Mr Smeaton was working as a baggage handler at the time of the terror attack
Glasgow Airport car bomb hero John Smeaton remains in a "stable" condition in a hospital intensive care unit after suffering a serious asthma attack.
Mr Smeaton, 32, was taken to the Royal Alexandra Hospital in his home town of Paisley on Thursday evening.
His fiance Christy MacPhedran, also 32, has flown in from the US to be by his hospital bedside.
Former baggage handler Mr Smeaton shot to fame after his efforts to foil the Glasgow terror attack on 30 June 2007.
He has regularly written about his poor health in a national newspaper column and spoke about his condition at an event in the Scottish Parliament to mark World Asthma Day.
A spokesman for NHS Greater Glasgow and Clyde said his condition was "stable".
Bilal Abdulla, 29, and Mohammed Asha, 28, went on trial at Woolwich Crown Court, south-east London, on Thursday accused of attempting to murder hundreds of people with car bombs in London and Glasgow. They deny all the charges against them.
Mr Smeaton, known by his nickname Smeato, is in the hospital where Mr Abdulla was working as a junior house officer in general surgery at the time of the airport attack.
He became a cult hero after telling TV reporters covering the aftermath of the attack: "This is Glasgow, you know - we'll set about you."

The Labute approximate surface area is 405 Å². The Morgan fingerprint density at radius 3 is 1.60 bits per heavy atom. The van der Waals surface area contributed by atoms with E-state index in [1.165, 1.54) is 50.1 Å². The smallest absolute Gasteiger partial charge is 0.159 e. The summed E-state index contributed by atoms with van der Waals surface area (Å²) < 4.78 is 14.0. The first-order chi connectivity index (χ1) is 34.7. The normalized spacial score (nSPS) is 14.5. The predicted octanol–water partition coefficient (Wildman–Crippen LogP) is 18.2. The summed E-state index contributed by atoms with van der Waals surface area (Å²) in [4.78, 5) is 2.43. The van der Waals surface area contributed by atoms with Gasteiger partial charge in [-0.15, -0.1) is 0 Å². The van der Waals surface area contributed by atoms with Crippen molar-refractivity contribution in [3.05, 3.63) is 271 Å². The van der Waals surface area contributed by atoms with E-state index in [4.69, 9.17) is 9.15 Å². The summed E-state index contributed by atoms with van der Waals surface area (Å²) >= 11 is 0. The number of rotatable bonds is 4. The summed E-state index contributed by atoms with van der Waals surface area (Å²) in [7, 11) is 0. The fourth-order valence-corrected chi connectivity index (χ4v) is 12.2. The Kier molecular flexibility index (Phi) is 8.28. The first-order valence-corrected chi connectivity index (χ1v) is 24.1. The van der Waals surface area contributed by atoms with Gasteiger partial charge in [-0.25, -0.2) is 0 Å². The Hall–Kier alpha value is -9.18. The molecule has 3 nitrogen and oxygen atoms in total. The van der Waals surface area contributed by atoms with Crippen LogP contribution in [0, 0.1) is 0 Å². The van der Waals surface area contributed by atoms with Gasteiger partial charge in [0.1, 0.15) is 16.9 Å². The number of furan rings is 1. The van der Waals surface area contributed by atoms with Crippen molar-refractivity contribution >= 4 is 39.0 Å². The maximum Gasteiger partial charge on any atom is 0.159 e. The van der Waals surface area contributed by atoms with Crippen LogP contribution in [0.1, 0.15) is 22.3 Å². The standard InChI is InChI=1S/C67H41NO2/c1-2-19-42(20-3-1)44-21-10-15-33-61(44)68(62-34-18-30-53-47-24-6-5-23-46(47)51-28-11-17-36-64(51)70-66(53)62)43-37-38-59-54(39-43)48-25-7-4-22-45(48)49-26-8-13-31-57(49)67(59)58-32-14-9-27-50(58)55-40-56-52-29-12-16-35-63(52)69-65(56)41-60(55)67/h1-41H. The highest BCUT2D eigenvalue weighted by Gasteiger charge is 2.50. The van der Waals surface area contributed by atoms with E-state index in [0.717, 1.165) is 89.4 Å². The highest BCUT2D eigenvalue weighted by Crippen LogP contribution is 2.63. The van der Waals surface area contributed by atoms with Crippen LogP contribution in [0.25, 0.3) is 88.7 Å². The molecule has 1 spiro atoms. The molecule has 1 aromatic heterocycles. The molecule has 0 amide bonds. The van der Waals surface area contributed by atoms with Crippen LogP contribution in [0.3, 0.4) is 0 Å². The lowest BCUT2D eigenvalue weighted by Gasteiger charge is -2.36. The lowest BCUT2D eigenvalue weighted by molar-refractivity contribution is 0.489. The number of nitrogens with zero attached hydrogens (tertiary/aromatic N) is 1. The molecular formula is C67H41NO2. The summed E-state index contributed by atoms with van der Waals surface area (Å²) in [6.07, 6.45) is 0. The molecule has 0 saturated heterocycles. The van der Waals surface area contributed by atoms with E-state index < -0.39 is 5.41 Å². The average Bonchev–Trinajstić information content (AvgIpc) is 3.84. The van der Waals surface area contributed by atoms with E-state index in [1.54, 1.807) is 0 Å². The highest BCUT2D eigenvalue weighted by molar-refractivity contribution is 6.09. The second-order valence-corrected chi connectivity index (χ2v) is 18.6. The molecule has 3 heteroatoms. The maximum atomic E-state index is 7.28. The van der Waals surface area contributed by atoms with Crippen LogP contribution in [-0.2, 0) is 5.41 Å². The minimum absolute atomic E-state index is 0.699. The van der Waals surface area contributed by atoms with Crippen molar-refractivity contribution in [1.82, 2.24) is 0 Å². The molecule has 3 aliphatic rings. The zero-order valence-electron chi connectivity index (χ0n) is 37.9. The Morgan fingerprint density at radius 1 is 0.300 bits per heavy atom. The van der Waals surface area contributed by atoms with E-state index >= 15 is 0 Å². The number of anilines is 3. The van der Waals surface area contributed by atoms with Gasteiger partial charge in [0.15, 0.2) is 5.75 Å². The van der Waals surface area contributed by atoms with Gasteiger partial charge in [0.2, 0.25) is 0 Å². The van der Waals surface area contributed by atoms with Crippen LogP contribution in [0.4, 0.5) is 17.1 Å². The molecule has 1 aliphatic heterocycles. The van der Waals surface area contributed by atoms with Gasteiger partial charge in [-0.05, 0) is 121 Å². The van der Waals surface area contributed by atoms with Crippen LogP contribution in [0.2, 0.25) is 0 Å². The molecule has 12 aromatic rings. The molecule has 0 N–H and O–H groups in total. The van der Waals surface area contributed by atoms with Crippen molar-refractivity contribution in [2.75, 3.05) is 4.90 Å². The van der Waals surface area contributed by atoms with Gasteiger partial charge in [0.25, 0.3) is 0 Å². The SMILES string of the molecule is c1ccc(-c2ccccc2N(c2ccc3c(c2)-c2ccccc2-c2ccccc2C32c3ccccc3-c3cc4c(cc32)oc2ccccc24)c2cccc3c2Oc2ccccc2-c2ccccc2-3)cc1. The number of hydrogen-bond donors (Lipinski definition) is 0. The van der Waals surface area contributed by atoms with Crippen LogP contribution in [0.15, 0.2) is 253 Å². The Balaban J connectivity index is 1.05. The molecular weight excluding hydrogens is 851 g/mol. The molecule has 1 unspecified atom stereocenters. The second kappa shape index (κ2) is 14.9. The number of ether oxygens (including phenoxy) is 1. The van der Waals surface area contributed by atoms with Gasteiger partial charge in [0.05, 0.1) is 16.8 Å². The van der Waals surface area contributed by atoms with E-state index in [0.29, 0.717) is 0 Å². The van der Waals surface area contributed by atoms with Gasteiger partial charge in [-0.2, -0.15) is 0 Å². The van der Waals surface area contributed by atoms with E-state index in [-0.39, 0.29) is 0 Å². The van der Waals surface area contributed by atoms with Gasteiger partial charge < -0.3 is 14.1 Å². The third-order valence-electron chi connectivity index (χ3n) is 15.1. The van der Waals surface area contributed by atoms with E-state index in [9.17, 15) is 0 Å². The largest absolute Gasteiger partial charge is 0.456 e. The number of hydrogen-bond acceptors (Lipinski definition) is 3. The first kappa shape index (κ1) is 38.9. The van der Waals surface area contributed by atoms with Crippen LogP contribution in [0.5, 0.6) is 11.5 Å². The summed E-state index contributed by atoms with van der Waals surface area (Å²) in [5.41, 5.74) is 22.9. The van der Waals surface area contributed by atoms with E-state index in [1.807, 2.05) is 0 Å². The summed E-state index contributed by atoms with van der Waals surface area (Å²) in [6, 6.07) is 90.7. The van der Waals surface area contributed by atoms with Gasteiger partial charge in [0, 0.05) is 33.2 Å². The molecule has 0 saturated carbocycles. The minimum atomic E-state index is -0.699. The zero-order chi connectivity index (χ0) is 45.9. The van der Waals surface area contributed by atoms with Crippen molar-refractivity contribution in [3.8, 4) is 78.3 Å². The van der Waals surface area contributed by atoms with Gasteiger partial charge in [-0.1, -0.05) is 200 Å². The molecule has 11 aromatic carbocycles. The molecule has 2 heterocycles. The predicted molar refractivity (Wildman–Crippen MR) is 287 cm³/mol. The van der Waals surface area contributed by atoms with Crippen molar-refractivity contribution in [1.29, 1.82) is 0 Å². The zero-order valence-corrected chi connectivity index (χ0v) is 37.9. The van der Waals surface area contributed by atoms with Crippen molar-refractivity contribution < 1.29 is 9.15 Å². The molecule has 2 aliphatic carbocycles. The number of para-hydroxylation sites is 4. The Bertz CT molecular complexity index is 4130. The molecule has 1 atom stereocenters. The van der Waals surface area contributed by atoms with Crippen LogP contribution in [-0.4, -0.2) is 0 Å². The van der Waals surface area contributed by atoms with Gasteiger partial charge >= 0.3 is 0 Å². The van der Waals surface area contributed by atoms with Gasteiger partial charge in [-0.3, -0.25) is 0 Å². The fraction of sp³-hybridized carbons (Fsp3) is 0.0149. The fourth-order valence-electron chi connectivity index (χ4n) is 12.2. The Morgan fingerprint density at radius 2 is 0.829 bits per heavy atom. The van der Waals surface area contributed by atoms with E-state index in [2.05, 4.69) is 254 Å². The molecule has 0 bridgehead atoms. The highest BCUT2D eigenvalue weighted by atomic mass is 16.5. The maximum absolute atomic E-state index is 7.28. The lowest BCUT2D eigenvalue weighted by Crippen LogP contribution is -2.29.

Since then, he has met Gordon Brown several times, and was publicly congratulated by the prime minister at the Labour Party conference in Bournemouth last year.
Last December Mr Smeaton travelled to New York to receive an Everyday Superhero award from TV news channel CNN, and has been given the Queen's Gallantry Medal, one of the highest civilian honours for bravery.
In an interview for Asthma Magazine published earlier this year, Mr Smeaton talked about his asthma and in particular about an attack he had when he was 19.
He told the magazine: "I just couldn't catch my breath - it was frightening. I was trying to breathe so hard that I ended up tearing my lung and I've never experienced such intense pain. It was like someone was stabbing me in the side."